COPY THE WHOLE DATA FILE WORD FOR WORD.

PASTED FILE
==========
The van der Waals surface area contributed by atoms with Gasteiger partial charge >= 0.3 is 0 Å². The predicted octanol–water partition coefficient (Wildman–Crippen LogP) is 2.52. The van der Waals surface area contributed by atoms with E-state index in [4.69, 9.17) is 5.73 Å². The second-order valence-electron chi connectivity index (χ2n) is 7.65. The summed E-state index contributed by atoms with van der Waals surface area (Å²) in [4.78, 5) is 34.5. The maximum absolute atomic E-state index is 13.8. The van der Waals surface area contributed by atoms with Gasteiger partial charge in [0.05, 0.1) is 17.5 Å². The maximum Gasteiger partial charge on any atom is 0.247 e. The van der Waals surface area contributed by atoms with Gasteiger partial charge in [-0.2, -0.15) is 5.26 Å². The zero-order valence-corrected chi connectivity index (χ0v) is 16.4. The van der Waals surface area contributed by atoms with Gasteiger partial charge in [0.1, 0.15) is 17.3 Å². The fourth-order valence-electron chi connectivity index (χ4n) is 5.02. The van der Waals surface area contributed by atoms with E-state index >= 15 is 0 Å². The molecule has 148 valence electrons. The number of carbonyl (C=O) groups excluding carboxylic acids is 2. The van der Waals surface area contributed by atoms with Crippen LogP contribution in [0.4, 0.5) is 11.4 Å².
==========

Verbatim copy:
The van der Waals surface area contributed by atoms with Gasteiger partial charge >= 0.3 is 0 Å². The predicted octanol–water partition coefficient (Wildman–Crippen LogP) is 2.52. The van der Waals surface area contributed by atoms with E-state index in [4.69, 9.17) is 5.73 Å². The second-order valence-electron chi connectivity index (χ2n) is 7.65. The summed E-state index contributed by atoms with van der Waals surface area (Å²) in [4.78, 5) is 34.5. The maximum absolute atomic E-state index is 13.8. The van der Waals surface area contributed by atoms with Gasteiger partial charge in [0.05, 0.1) is 17.5 Å². The maximum Gasteiger partial charge on any atom is 0.247 e. The van der Waals surface area contributed by atoms with Gasteiger partial charge in [-0.2, -0.15) is 5.26 Å². The zero-order valence-corrected chi connectivity index (χ0v) is 16.4. The van der Waals surface area contributed by atoms with Gasteiger partial charge in [0.1, 0.15) is 17.3 Å². The fourth-order valence-electron chi connectivity index (χ4n) is 5.02. The van der Waals surface area contributed by atoms with E-state index >= 15 is 0 Å². The molecule has 148 valence electrons. The number of carbonyl (C=O) groups excluding carboxylic acids is 2. The van der Waals surface area contributed by atoms with Crippen LogP contribution in [0.4, 0.5) is 11.4 Å².